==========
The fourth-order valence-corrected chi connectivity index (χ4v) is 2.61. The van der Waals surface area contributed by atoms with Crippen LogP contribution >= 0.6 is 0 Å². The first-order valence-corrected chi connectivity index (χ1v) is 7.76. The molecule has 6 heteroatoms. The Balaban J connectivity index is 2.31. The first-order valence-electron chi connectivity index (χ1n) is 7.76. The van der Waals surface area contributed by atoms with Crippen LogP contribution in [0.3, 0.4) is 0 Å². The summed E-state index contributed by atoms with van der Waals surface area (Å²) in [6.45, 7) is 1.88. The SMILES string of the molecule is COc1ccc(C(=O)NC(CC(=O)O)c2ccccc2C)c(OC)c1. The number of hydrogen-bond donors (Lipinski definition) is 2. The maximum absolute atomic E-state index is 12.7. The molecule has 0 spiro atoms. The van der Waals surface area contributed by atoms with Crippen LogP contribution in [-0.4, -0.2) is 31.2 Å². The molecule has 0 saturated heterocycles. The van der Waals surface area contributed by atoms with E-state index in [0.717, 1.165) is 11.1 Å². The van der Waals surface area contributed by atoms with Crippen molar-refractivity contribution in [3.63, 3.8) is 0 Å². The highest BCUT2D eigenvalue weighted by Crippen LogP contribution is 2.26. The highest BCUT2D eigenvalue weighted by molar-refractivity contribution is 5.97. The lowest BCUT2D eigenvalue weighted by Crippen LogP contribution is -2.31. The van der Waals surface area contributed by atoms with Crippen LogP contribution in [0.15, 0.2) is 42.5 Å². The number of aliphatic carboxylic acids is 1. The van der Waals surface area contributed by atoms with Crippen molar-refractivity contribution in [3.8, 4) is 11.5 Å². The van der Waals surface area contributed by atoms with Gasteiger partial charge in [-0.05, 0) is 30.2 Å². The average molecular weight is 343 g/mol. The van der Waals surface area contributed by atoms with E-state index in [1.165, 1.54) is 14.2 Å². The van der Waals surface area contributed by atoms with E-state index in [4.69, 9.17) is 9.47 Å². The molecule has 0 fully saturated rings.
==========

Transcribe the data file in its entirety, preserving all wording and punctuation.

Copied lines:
The fourth-order valence-corrected chi connectivity index (χ4v) is 2.61. The van der Waals surface area contributed by atoms with Crippen LogP contribution >= 0.6 is 0 Å². The first-order valence-corrected chi connectivity index (χ1v) is 7.76. The molecule has 6 heteroatoms. The Balaban J connectivity index is 2.31. The first-order valence-electron chi connectivity index (χ1n) is 7.76. The van der Waals surface area contributed by atoms with Crippen LogP contribution in [0.3, 0.4) is 0 Å². The summed E-state index contributed by atoms with van der Waals surface area (Å²) in [6.45, 7) is 1.88. The SMILES string of the molecule is COc1ccc(C(=O)NC(CC(=O)O)c2ccccc2C)c(OC)c1. The number of hydrogen-bond donors (Lipinski definition) is 2. The maximum absolute atomic E-state index is 12.7. The molecule has 0 spiro atoms. The van der Waals surface area contributed by atoms with Crippen LogP contribution in [-0.4, -0.2) is 31.2 Å². The molecule has 0 saturated heterocycles. The van der Waals surface area contributed by atoms with E-state index in [0.717, 1.165) is 11.1 Å². The van der Waals surface area contributed by atoms with Crippen molar-refractivity contribution in [3.63, 3.8) is 0 Å². The highest BCUT2D eigenvalue weighted by Crippen LogP contribution is 2.26. The highest BCUT2D eigenvalue weighted by molar-refractivity contribution is 5.97. The lowest BCUT2D eigenvalue weighted by Crippen LogP contribution is -2.31. The van der Waals surface area contributed by atoms with Crippen LogP contribution in [0.15, 0.2) is 42.5 Å². The number of aliphatic carboxylic acids is 1. The van der Waals surface area contributed by atoms with Crippen molar-refractivity contribution in [3.8, 4) is 11.5 Å². The van der Waals surface area contributed by atoms with Gasteiger partial charge in [-0.05, 0) is 30.2 Å². The average molecular weight is 343 g/mol. The van der Waals surface area contributed by atoms with E-state index in [1.165, 1.54) is 14.2 Å². The van der Waals surface area contributed by atoms with E-state index in [4.69, 9.17) is 9.47 Å². The molecule has 0 fully saturated rings.